Joe Fairless: So there’s a benefit to having two deals at once… But then there’s also, from the equity raise standpoint, there could be a disadvantage, and that is which deal do I invest in Steve? Which one’s better? Tell me which one’s going to make more money? How did you navigate that conversation with investors?
Steven Louie: That’s an excellent question. The great thing is multifamily is really a team sport. Jenny and I were partners on this one, and we also had a couple of other partners on our other deal too, which enabled us to raise some of those dollars. I think the initial focus as we were going through the process was let’s focus on ours right here, the smaller one, because that was the first one we kind of collectively did together. I’ve had multiple other opportunities with Kyle in the past. Some of that naturally took place with some of his networks as well. So that was the beauty of being able to close both of the deals at the exact same time as a general partner. So I’d say on the other deal, though, we were actually using a lot more for our net worth and liquidity requirements at that point in time.
Joe Fairless: Steve, I imagine that since you’ve taken down some deals on your own, multifamily deals — first off, what was the largest, in terms of unit size, deal that you purchased on your own?
Steven Louie: So we got a 176-unit, but I think–
Joe Fairless: I’m talking about personally, not syndicating. Because I heard you say earlier…
Steven Louie: So not syndicating – yeah, my largest one would be 35 units.
Joe Fairless: And that is large enough for lots of drama to take place, I imagine… So on your personal portfolio, what’s something that came up that you would do differently if presented a similar opportunity, and perhaps have used those lessons to apply towards your venture now?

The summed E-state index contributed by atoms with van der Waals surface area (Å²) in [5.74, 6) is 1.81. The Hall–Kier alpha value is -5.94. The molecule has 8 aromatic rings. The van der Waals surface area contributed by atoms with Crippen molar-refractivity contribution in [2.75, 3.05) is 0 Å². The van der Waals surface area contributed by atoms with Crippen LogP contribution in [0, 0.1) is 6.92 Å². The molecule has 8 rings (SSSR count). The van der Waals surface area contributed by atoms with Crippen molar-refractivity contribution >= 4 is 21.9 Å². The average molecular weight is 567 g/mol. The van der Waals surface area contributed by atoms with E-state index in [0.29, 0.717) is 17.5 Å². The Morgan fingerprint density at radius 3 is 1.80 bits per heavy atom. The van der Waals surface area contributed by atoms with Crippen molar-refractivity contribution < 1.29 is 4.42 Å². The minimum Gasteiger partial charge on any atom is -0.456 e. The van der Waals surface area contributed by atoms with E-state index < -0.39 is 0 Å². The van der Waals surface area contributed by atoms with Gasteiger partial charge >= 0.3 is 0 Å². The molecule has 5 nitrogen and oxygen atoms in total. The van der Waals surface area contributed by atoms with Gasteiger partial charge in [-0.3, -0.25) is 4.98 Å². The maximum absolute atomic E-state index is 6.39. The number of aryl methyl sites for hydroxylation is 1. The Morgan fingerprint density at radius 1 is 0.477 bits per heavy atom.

Steven Louie: One of the key things is to choose your property management firm extremely well. So do a lot more due diligence on property management. In that particular case we did have to shift the property manager, actually a couple of times, just because we had some heavy lift. The construction was over $25,000 a door on that, and you need to have somebody managing that process.
Especially when I was working full time as a corporate executive, there’s not a lot of extra time during the day to spend on that, so you do have to rely heavily on your property manager. Fortunately, we were able to secure one that knew how to do everything and had their construction arm all built-in. We had weekly meetings to manage all of that. So in between my regular job, we were taking care of all of those details.
Joe Fairless: You said you switched managed companies twice.
Steven Louie: Yes, we did.
Joe Fairless: What was the breaking point for switching the management company the second time? Because the first time, I imagined, it was tough. But the second time, it’s just got to be downright excruciating to do.
Steven Louie: First off, I didn’t know anything really about the property managers in town, outside of just spending a couple of days with them and having a bunch of phone calls. So I think you just have to get references out there to make sure that things are moving in the right direction.